Over the years, sim racing has inspired an entire community to create some fabulous contributions. From fictive tracks to full fledged movies.
“It takes an artistic touch to get the most out of any racecar.” The quote is one from Sir John Young Stewart, three times Formula 1 world champion and better known to the world as Jackie. With the quote, Jackie nailed one of the striking similarities between real life and virtual racing cars. Getting the best out of a virtual racing car indeed also requires an artistic touch.
There is a hard-to-define beauty in witnessing a Greger Huttu, Richard Coxon or David Jaques enter a server. Do some laps and then, apparently effortlessly, obliterate the virtual lap time that a mere mortal like me has achieved after days of painstaking practice. Just like any other kind of beauty, it bruises the ego. Yet leaves that shimmer of hope that maybe one day… It is akin to contemplating a Patrice Poutout bust or a Léon Spilliaert painting. Even if indefinable, it is very real and is often referred to as the artistic touch.
It should thus be no surprise that part of the simming community at some point started exploring the different arts to vent some of the pleasure sims provided them. Screenshots, with or without post-editing, have been around as long as I can remember. Categorizing those under Hegel’s third art seems exaggerated in most cases but exceptions do exist.
Some of the GPL short movies released in the mid-noughties however most definitely entered into what Ricciotto Canudo labeled the seventh art.
When a man called Peter Van Der Burg released a utility called Camera Control Master for GPL, it was all people like Atumno, SlowMoe, Barchetta or Kinst VonSterga needed to promptly transform into the René Guissart Jr. and Robert B. Hauser of sim racing. Some of the short movies they released to the world are, even to this day, absolute gems.
YouTube still had to grow into the mainstream video platform it is nowadays. So most of these movies had to be downloaded which, with internet speeds back then, often had my computer toiling all through the night. But the joy when I caught the first glimpse of those movies in the morning, just before leaving for the office… And then spent the entire day longing for the evening… finally able to repeat the full movie a dozen or so times.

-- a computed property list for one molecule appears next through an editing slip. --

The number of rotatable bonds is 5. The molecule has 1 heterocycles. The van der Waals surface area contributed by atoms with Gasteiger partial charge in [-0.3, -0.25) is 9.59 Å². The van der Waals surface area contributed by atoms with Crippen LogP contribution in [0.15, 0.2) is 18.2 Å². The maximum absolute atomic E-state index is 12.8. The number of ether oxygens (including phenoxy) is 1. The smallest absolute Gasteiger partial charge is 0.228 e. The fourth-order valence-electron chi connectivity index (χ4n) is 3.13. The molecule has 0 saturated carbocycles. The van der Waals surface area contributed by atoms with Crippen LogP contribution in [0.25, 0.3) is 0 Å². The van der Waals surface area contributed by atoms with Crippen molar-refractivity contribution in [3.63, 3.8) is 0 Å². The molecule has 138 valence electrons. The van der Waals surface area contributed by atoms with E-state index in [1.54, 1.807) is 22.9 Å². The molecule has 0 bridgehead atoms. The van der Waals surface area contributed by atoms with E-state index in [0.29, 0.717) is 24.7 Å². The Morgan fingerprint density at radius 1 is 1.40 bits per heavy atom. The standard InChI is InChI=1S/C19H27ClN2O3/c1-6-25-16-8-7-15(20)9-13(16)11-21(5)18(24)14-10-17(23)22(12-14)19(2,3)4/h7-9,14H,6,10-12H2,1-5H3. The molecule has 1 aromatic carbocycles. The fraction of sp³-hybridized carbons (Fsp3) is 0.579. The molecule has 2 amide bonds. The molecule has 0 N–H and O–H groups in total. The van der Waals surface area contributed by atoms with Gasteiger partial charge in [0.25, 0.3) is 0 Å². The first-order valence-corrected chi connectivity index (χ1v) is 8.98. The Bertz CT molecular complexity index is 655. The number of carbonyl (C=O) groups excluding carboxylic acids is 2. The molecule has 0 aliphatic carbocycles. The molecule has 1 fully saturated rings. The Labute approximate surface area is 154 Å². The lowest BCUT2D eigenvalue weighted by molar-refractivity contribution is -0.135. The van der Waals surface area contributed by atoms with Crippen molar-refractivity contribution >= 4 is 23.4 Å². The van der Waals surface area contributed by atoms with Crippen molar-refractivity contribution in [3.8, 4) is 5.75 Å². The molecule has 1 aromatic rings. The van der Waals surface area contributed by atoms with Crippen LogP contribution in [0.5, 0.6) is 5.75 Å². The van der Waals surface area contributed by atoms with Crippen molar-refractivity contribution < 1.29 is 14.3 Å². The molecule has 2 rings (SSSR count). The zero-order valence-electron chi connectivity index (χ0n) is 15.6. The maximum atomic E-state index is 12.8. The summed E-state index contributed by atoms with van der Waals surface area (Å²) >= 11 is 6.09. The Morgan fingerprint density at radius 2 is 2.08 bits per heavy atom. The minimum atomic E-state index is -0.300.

The movies released by Slowmoe and Atumno are often considered as about the best the era produced.
DQ – Slowmoe’s first movie – 2. Atumno’s Wegberg exploring the boundaries between sim and real life
My two favorites were always Barchetta and Kinst VonSterga however. They, like no one else, mastered the art of capturing astonishing footage from GPL’s replays, had a sixth sense to apply just the perfect level of filtering and post-effects and, to top it all off, always managed to discover just the right soundtrack.
Barchetta – Back to 1965; 2. Kinst VonSterga – Der sturm und drang of Zandvoort; 3. Kinst VonSterga – T1.
This genre of sim movies seems to have largely extinguished after GPL. The current trend of broadcasting everything on YouTube and Twitch is probably one of the causes.
Still, once I decided to make some kind of retribution to the community that had given me a million different cars to drive and a zillion tracks to drive them on, those GPL-movies were my primal source of inspiration.
So when my spouse and I took off for a second honeymoon, I found myself working a tan by the pool of a secluded boutique hotel on Mauritius while assiduously ticking away on my Dell XPS M1210.
External hard drives had already entered the realm of the computer world and that allowed me to carry along a ton of material captured from replays. All that was left doing, was edit them into an end product.
My efforts by the Mauritius pool resulted in two movies, one covering two races in the Vlaamse Racing League, a league where I regularly raced back then, and a shorter movie putting Colin McRae Rally head-to-head with Richard Burns Rally.